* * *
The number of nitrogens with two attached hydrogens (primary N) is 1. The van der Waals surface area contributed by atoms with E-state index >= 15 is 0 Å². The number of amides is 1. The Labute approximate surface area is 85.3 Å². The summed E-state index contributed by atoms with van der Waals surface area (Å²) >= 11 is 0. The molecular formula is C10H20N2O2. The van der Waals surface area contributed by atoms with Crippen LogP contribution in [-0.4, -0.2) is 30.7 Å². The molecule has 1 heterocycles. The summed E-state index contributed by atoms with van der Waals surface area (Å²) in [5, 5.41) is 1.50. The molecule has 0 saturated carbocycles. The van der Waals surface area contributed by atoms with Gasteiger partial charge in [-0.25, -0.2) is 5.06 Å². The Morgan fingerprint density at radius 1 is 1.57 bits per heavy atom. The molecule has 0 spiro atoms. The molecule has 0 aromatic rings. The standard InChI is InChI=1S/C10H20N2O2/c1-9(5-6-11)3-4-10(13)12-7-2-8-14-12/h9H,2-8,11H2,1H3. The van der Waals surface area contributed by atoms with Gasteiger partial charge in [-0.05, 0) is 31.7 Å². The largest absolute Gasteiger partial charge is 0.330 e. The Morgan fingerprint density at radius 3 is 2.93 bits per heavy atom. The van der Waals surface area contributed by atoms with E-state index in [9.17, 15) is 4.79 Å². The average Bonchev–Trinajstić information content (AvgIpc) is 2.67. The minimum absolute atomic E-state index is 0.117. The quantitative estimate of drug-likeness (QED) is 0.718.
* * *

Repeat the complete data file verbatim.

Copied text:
The number of nitrogens with two attached hydrogens (primary N) is 1. The van der Waals surface area contributed by atoms with E-state index >= 15 is 0 Å². The number of amides is 1. The Labute approximate surface area is 85.3 Å². The summed E-state index contributed by atoms with van der Waals surface area (Å²) >= 11 is 0. The molecular formula is C10H20N2O2. The van der Waals surface area contributed by atoms with Crippen LogP contribution in [-0.4, -0.2) is 30.7 Å². The molecule has 1 heterocycles. The summed E-state index contributed by atoms with van der Waals surface area (Å²) in [5, 5.41) is 1.50. The molecule has 0 saturated carbocycles. The van der Waals surface area contributed by atoms with Gasteiger partial charge in [-0.25, -0.2) is 5.06 Å². The Morgan fingerprint density at radius 1 is 1.57 bits per heavy atom. The molecule has 0 spiro atoms. The molecule has 0 aromatic rings. The standard InChI is InChI=1S/C10H20N2O2/c1-9(5-6-11)3-4-10(13)12-7-2-8-14-12/h9H,2-8,11H2,1H3. The van der Waals surface area contributed by atoms with Gasteiger partial charge in [-0.05, 0) is 31.7 Å². The largest absolute Gasteiger partial charge is 0.330 e. The Morgan fingerprint density at radius 3 is 2.93 bits per heavy atom. The van der Waals surface area contributed by atoms with E-state index in [9.17, 15) is 4.79 Å². The average Bonchev–Trinajstić information content (AvgIpc) is 2.67. The minimum absolute atomic E-state index is 0.117. The quantitative estimate of drug-likeness (QED) is 0.718.